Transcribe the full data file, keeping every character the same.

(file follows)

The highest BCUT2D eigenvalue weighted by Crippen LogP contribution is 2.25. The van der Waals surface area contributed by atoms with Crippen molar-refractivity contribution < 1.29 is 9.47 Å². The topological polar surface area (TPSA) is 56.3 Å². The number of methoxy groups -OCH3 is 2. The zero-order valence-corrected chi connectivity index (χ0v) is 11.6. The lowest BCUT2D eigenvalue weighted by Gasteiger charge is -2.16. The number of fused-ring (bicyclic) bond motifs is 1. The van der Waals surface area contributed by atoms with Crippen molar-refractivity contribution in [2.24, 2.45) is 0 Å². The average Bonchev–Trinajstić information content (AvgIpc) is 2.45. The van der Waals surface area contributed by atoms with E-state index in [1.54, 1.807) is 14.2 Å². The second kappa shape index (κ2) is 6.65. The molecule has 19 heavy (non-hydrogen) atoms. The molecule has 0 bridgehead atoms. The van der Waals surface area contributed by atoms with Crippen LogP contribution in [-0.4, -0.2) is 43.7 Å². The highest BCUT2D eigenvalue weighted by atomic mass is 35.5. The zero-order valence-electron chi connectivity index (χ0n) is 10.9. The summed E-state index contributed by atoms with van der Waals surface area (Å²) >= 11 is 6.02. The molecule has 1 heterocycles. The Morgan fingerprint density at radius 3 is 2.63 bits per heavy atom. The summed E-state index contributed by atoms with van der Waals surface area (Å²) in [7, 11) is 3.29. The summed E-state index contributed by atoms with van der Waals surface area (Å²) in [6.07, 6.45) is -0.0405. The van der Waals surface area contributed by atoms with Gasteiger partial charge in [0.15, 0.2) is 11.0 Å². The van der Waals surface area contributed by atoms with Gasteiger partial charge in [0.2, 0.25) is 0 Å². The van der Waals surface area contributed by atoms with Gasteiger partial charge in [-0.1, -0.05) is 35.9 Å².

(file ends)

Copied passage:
The highest BCUT2D eigenvalue weighted by Crippen LogP contribution is 2.25. The van der Waals surface area contributed by atoms with Crippen molar-refractivity contribution < 1.29 is 9.47 Å². The topological polar surface area (TPSA) is 56.3 Å². The number of methoxy groups -OCH3 is 2. The zero-order valence-corrected chi connectivity index (χ0v) is 11.6. The lowest BCUT2D eigenvalue weighted by Gasteiger charge is -2.16. The number of fused-ring (bicyclic) bond motifs is 1. The van der Waals surface area contributed by atoms with Crippen molar-refractivity contribution in [2.24, 2.45) is 0 Å². The average Bonchev–Trinajstić information content (AvgIpc) is 2.45. The van der Waals surface area contributed by atoms with E-state index in [1.54, 1.807) is 14.2 Å². The second kappa shape index (κ2) is 6.65. The molecule has 19 heavy (non-hydrogen) atoms. The molecule has 0 bridgehead atoms. The van der Waals surface area contributed by atoms with Crippen LogP contribution in [-0.4, -0.2) is 43.7 Å². The highest BCUT2D eigenvalue weighted by atomic mass is 35.5. The zero-order valence-electron chi connectivity index (χ0n) is 10.9. The summed E-state index contributed by atoms with van der Waals surface area (Å²) >= 11 is 6.02. The molecule has 1 heterocycles. The Morgan fingerprint density at radius 3 is 2.63 bits per heavy atom. The summed E-state index contributed by atoms with van der Waals surface area (Å²) in [7, 11) is 3.29. The summed E-state index contributed by atoms with van der Waals surface area (Å²) in [6.07, 6.45) is -0.0405. The van der Waals surface area contributed by atoms with Gasteiger partial charge in [0.15, 0.2) is 11.0 Å². The van der Waals surface area contributed by atoms with Gasteiger partial charge in [0.2, 0.25) is 0 Å². The van der Waals surface area contributed by atoms with Gasteiger partial charge in [-0.1, -0.05) is 35.9 Å².